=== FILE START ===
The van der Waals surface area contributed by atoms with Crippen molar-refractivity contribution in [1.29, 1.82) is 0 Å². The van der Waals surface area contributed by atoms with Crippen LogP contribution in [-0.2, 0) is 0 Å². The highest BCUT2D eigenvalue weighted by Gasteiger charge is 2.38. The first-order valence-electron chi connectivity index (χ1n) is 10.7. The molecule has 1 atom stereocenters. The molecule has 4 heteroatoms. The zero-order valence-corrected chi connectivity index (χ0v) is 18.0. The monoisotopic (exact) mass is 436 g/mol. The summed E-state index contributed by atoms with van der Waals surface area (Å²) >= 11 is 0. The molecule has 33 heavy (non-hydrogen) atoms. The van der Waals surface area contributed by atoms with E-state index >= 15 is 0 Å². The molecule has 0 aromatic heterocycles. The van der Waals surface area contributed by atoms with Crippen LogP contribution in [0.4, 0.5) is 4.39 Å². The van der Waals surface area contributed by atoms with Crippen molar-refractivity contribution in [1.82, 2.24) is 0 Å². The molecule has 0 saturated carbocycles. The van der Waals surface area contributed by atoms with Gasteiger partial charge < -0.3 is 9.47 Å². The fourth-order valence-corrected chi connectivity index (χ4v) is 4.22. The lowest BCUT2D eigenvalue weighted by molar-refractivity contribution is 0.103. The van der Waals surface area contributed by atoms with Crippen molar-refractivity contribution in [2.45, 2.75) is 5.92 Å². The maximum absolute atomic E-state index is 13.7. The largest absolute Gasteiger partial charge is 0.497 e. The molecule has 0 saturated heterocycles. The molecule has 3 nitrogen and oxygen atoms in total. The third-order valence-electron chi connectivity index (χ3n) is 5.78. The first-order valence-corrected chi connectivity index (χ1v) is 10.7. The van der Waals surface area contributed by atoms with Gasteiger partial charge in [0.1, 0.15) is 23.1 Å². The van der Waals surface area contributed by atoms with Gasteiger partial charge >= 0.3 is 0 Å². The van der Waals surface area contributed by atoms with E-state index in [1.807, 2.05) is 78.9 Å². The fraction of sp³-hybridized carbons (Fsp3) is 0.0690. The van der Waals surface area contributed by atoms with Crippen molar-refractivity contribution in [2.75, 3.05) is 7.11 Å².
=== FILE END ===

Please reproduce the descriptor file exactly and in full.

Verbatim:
The van der Waals surface area contributed by atoms with Crippen molar-refractivity contribution in [1.29, 1.82) is 0 Å². The van der Waals surface area contributed by atoms with Crippen LogP contribution in [-0.2, 0) is 0 Å². The highest BCUT2D eigenvalue weighted by Gasteiger charge is 2.38. The first-order valence-electron chi connectivity index (χ1n) is 10.7. The molecule has 1 atom stereocenters. The molecule has 4 heteroatoms. The zero-order valence-corrected chi connectivity index (χ0v) is 18.0. The monoisotopic (exact) mass is 436 g/mol. The summed E-state index contributed by atoms with van der Waals surface area (Å²) >= 11 is 0. The molecule has 33 heavy (non-hydrogen) atoms. The van der Waals surface area contributed by atoms with E-state index >= 15 is 0 Å². The molecule has 0 aromatic heterocycles. The van der Waals surface area contributed by atoms with Crippen LogP contribution in [0.4, 0.5) is 4.39 Å². The van der Waals surface area contributed by atoms with Crippen molar-refractivity contribution in [1.82, 2.24) is 0 Å². The molecule has 0 saturated carbocycles. The van der Waals surface area contributed by atoms with Gasteiger partial charge < -0.3 is 9.47 Å². The fourth-order valence-corrected chi connectivity index (χ4v) is 4.22. The lowest BCUT2D eigenvalue weighted by molar-refractivity contribution is 0.103. The van der Waals surface area contributed by atoms with Crippen molar-refractivity contribution in [2.45, 2.75) is 5.92 Å². The maximum absolute atomic E-state index is 13.7. The largest absolute Gasteiger partial charge is 0.497 e. The molecule has 0 saturated heterocycles. The molecule has 3 nitrogen and oxygen atoms in total. The third-order valence-electron chi connectivity index (χ3n) is 5.78. The first-order valence-corrected chi connectivity index (χ1v) is 10.7. The van der Waals surface area contributed by atoms with Gasteiger partial charge in [0.1, 0.15) is 23.1 Å². The van der Waals surface area contributed by atoms with Gasteiger partial charge >= 0.3 is 0 Å². The van der Waals surface area contributed by atoms with E-state index in [1.807, 2.05) is 78.9 Å². The fraction of sp³-hybridized carbons (Fsp3) is 0.0690. The van der Waals surface area contributed by atoms with Crippen molar-refractivity contribution in [2.75, 3.05) is 7.11 Å².